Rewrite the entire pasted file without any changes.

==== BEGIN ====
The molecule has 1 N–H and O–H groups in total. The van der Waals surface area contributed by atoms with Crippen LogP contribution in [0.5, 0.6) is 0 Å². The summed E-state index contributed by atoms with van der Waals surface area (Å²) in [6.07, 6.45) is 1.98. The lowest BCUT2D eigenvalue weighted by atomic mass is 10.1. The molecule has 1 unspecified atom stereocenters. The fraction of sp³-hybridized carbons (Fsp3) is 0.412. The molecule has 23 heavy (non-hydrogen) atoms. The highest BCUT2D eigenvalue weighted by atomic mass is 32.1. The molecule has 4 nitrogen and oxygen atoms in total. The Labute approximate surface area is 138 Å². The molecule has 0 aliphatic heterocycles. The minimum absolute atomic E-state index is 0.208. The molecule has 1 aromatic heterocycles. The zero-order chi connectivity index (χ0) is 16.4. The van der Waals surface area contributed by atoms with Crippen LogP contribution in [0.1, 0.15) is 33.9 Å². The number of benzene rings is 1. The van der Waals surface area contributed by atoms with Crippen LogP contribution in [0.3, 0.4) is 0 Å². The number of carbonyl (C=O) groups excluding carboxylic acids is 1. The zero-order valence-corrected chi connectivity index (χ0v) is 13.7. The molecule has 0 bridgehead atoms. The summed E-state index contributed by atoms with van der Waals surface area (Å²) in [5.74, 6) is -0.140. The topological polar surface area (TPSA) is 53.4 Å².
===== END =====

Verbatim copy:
The molecule has 1 N–H and O–H groups in total. The van der Waals surface area contributed by atoms with Crippen LogP contribution in [0.5, 0.6) is 0 Å². The summed E-state index contributed by atoms with van der Waals surface area (Å²) in [6.07, 6.45) is 1.98. The lowest BCUT2D eigenvalue weighted by atomic mass is 10.1. The molecule has 1 unspecified atom stereocenters. The fraction of sp³-hybridized carbons (Fsp3) is 0.412. The molecule has 23 heavy (non-hydrogen) atoms. The highest BCUT2D eigenvalue weighted by atomic mass is 32.1. The molecule has 4 nitrogen and oxygen atoms in total. The Labute approximate surface area is 138 Å². The molecule has 0 aliphatic heterocycles. The minimum absolute atomic E-state index is 0.208. The molecule has 1 aromatic heterocycles. The zero-order chi connectivity index (χ0) is 16.4. The van der Waals surface area contributed by atoms with Crippen LogP contribution in [0.1, 0.15) is 33.9 Å². The number of benzene rings is 1. The van der Waals surface area contributed by atoms with Crippen LogP contribution in [0.3, 0.4) is 0 Å². The number of carbonyl (C=O) groups excluding carboxylic acids is 1. The zero-order valence-corrected chi connectivity index (χ0v) is 13.7. The molecule has 0 bridgehead atoms. The summed E-state index contributed by atoms with van der Waals surface area (Å²) in [5.74, 6) is -0.140. The topological polar surface area (TPSA) is 53.4 Å².